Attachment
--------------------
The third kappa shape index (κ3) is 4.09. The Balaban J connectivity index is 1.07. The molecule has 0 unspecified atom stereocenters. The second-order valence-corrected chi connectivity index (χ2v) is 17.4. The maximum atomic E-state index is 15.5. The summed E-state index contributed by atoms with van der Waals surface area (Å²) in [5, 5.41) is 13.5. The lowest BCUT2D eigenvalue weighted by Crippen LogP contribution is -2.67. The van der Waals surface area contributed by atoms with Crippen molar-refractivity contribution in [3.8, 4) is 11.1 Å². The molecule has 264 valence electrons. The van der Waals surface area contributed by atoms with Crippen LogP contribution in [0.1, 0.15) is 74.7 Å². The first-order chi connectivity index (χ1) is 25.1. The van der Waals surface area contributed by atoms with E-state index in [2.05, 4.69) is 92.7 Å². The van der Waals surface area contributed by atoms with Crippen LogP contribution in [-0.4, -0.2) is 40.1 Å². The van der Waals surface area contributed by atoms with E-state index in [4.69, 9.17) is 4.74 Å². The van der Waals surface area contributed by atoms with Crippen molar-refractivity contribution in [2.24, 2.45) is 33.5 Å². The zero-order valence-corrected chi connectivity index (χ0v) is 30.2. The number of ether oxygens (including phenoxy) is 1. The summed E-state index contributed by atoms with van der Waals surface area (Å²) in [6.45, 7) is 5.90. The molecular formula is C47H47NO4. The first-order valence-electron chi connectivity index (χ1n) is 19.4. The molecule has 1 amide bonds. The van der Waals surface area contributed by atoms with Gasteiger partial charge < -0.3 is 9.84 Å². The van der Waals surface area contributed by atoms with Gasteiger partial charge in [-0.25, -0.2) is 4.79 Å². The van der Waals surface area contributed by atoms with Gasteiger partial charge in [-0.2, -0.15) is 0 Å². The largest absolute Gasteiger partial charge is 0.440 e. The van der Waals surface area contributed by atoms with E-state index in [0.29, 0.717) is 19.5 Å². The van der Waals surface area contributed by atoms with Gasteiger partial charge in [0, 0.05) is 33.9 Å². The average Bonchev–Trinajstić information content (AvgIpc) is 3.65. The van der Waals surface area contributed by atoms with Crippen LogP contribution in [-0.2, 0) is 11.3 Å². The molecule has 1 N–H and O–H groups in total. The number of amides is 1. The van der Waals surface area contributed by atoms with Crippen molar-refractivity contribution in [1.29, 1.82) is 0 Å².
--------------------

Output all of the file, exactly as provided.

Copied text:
The third kappa shape index (κ3) is 4.09. The Balaban J connectivity index is 1.07. The molecule has 0 unspecified atom stereocenters. The second-order valence-corrected chi connectivity index (χ2v) is 17.4. The maximum atomic E-state index is 15.5. The summed E-state index contributed by atoms with van der Waals surface area (Å²) in [5, 5.41) is 13.5. The lowest BCUT2D eigenvalue weighted by Crippen LogP contribution is -2.67. The van der Waals surface area contributed by atoms with Crippen molar-refractivity contribution in [3.8, 4) is 11.1 Å². The molecule has 264 valence electrons. The van der Waals surface area contributed by atoms with Crippen LogP contribution in [0.1, 0.15) is 74.7 Å². The first-order chi connectivity index (χ1) is 25.1. The van der Waals surface area contributed by atoms with E-state index in [2.05, 4.69) is 92.7 Å². The van der Waals surface area contributed by atoms with Crippen LogP contribution in [-0.4, -0.2) is 40.1 Å². The van der Waals surface area contributed by atoms with E-state index in [4.69, 9.17) is 4.74 Å². The van der Waals surface area contributed by atoms with Crippen molar-refractivity contribution in [2.24, 2.45) is 33.5 Å². The zero-order valence-corrected chi connectivity index (χ0v) is 30.2. The number of ether oxygens (including phenoxy) is 1. The summed E-state index contributed by atoms with van der Waals surface area (Å²) in [6.45, 7) is 5.90. The molecular formula is C47H47NO4. The first-order valence-electron chi connectivity index (χ1n) is 19.4. The molecule has 1 amide bonds. The van der Waals surface area contributed by atoms with Gasteiger partial charge < -0.3 is 9.84 Å². The van der Waals surface area contributed by atoms with Gasteiger partial charge in [-0.25, -0.2) is 4.79 Å². The van der Waals surface area contributed by atoms with Gasteiger partial charge in [-0.2, -0.15) is 0 Å². The largest absolute Gasteiger partial charge is 0.440 e. The van der Waals surface area contributed by atoms with E-state index in [0.29, 0.717) is 19.5 Å². The van der Waals surface area contributed by atoms with Gasteiger partial charge in [0, 0.05) is 33.9 Å². The average Bonchev–Trinajstić information content (AvgIpc) is 3.65. The van der Waals surface area contributed by atoms with Crippen LogP contribution in [-0.2, 0) is 11.3 Å². The molecule has 1 N–H and O–H groups in total. The number of amides is 1. The van der Waals surface area contributed by atoms with Crippen molar-refractivity contribution in [1.29, 1.82) is 0 Å².